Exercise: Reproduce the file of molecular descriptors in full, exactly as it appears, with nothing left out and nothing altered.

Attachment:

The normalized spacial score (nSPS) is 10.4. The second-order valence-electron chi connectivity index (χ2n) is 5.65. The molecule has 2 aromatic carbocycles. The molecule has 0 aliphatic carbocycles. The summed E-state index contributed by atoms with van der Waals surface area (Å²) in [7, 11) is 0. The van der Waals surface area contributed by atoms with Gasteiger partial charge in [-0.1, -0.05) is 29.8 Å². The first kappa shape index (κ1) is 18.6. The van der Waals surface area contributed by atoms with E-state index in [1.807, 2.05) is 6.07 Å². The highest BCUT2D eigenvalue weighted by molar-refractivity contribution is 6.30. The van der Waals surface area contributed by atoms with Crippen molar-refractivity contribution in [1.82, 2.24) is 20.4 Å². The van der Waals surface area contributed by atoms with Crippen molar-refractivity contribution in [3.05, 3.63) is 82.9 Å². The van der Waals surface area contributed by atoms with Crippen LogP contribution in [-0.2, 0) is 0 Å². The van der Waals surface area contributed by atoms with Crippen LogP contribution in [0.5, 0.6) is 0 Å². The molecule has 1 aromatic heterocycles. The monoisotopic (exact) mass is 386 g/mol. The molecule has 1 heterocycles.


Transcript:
The normalized spacial score (nSPS) is 10.4. The second-order valence-electron chi connectivity index (χ2n) is 5.65. The molecule has 2 aromatic carbocycles. The molecule has 0 aliphatic carbocycles. The summed E-state index contributed by atoms with van der Waals surface area (Å²) in [7, 11) is 0. The van der Waals surface area contributed by atoms with Gasteiger partial charge in [-0.1, -0.05) is 29.8 Å². The first kappa shape index (κ1) is 18.6. The van der Waals surface area contributed by atoms with E-state index in [1.807, 2.05) is 6.07 Å². The highest BCUT2D eigenvalue weighted by molar-refractivity contribution is 6.30. The van der Waals surface area contributed by atoms with Crippen molar-refractivity contribution in [1.82, 2.24) is 20.4 Å². The van der Waals surface area contributed by atoms with Crippen molar-refractivity contribution in [3.05, 3.63) is 82.9 Å². The van der Waals surface area contributed by atoms with Crippen LogP contribution in [-0.2, 0) is 0 Å². The van der Waals surface area contributed by atoms with Crippen LogP contribution in [0.5, 0.6) is 0 Å². The molecule has 1 aromatic heterocycles. The monoisotopic (exact) mass is 386 g/mol. The molecule has 1 heterocycles.